Beware of the Security of Things in School Transportation Technology

Presidio provides technologies and security for the Huntsville Intermediate School District in Texas, which covers 645 square miles of routes. With some students riding as long as 90 minutes, the district entered a partnership with Presidio to install bus Wi-Fi, dashboard apps to track ridership, and real- time vehicle diagnostics and camera views.

Today’s school buses are part of the Internet of Things (IoT), a network of devices that are embedded with electronics, sensors, cameras, and connectivity to generate data for operational productivity and real-time visibility.

While technology advancements offer school districts and bus operators a wealth of functionality, they also create opportunities for ill-intended hackers to wreak havoc through unsecured systems.

The K-12 Cyber Incident Map is a visualization of public school districts that have been victims of cybersecurity-related attacked, including phishing, ransomware, denial-of-service and unauthorized disclosures of information.

Information is stored in many places, including the vehicle, apps, data centers and vendor systems. Even smartphones and tablets, which aftermarket solutions leverage to capture and transmit data, can be potential targets for hacking. Such issues will continue to be an ongoing battle that requires increased technical, legislative and school administrator attention.

In this month’s School Transportation News survey on bus connectivity, about 60 percent of respondents saw at least one use of data, such as messaging, GPS routing, accident reporting, vehicle health monitoring, plus student and bus tracking.

“Fleet managers, dispatchers and transportation director’s roles regarding school bus security are expanding beyond the physical security of the bus, driver, and students,” said Toby McGraw, senior VP at Zonar. “These individuals are increasingly responsible for ensuring that data of the bus and those riding it are secure.”

Bus manufacturers and aftermarket solutions providers are paying close attention to vehicles that use J1939 Controller Area Network (CAN), which enables communication and diagnostics data among vehicle components. Since it was designed in the 1980s, CAN buses do not have an inherent authentication layer, which means many updates and additional layers of security are needed.

Since the beginning of 2016, more than 350 U.S. K-12 public school districts have reported cybersecurity-related incidents that breached personal information or caused operational losses. EdTech Strategies visualizes the incidents with pinpoints on its interactive K-12 Cyber Incident Map of the U.S. It does provide incident descriptions that range from ransomware attacks to phishing that led to data breaches.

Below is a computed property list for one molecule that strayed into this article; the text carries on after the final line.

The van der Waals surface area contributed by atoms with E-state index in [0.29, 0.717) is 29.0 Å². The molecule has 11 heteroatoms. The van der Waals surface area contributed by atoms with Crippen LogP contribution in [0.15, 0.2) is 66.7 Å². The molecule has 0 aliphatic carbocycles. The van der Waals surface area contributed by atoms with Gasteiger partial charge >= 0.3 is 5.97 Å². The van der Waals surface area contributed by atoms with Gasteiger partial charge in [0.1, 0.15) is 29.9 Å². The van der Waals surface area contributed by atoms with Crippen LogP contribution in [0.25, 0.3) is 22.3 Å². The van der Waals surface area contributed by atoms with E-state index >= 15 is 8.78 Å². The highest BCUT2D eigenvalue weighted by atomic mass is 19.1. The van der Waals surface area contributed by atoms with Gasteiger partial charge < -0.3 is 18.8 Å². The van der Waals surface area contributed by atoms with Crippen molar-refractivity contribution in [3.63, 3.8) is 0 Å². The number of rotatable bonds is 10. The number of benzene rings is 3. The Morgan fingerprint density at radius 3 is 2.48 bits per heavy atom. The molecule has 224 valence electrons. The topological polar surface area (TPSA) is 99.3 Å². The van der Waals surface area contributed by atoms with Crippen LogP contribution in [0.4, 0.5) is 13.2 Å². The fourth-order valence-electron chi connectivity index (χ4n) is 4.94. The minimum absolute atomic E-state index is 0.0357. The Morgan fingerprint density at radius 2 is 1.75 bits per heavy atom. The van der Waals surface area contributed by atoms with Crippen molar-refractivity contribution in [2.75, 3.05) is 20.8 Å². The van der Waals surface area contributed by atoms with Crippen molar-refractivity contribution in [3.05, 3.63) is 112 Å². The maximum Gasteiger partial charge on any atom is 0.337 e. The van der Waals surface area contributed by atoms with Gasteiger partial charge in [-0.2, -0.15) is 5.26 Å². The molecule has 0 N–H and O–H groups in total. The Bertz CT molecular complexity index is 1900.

“I can foresee hackers’ focus shifting to vehicle data,” said G.P. Singh, CEO and founder of school bus data analytic firm ByteCurve, LLC. in Chicago. “Hackers can only obtain data for one vehicle at a time, hence making it more laborious and less rewarding for them. But it’s only a matter of time when they will overcome this challenge and figure out how to access multiple vehicles” at once, he believes.

If districts and operators haven’t already developed uniform guidelines and standards to address cyber incidents, federal and state regulation will soon force them to do so. The evolution of autonomous vehicles and connected fleets is prompting governments to develop laws for new forms of transportation.

Congress is working with the American Vision for Safer Transportation through the Advancement of Revolutionary Technologies (AV START) Act, which establishes regulations for the development of highly automated vehicle (HAV) technologies. The legislation also addresses cybersecurity, data access and privacy concerns.

In order to protect students, employees and tax-payer-funded equipment, transporters should install appropriate upgrades, undergo rigorous testing, and erect barriers within their systems.

“Security involves looking for weaknesses in the entire architecture and multiple layers of technologies,” said Vinu Thomas, chief technology officer at Presidio, which builds IoT capabilities and secures them for manufacturers, law enforcers, first responders and school transportation providers. “Hacking a bus can be prevented with secure system access, user verification, data encryption, manual overrides and constant monitoring.”

When purchasing new technologies, school transportation administrators should turn to technology vendors who not only have vetted their solutions for security, but also make themselves available for protecting data after the buying decision.

Disruptive technologies also are prompting the need for formal training and education on managing digital-driven industries, especially transportation.

“Before technology decisions are made, administrators need to decide if they are transporting a classroom and if they will be securing data as much as students. Make decisions now for 10 years down the line,” said Gregg Garrett, an educator at Oakland University in Michigan, and author of the book, “Competing in the Connecting World: The Future of Your Industry is Already Here.”

The book provides readers with a workable framework to better understand and prepare for technology disruption, organizational transformation, and leadership that will be needed within the digital era.

“Despite the impending disruption from all of this technology, there are defined strategies that greatly enhance an existing organization’s chance of survival,” said Garrett.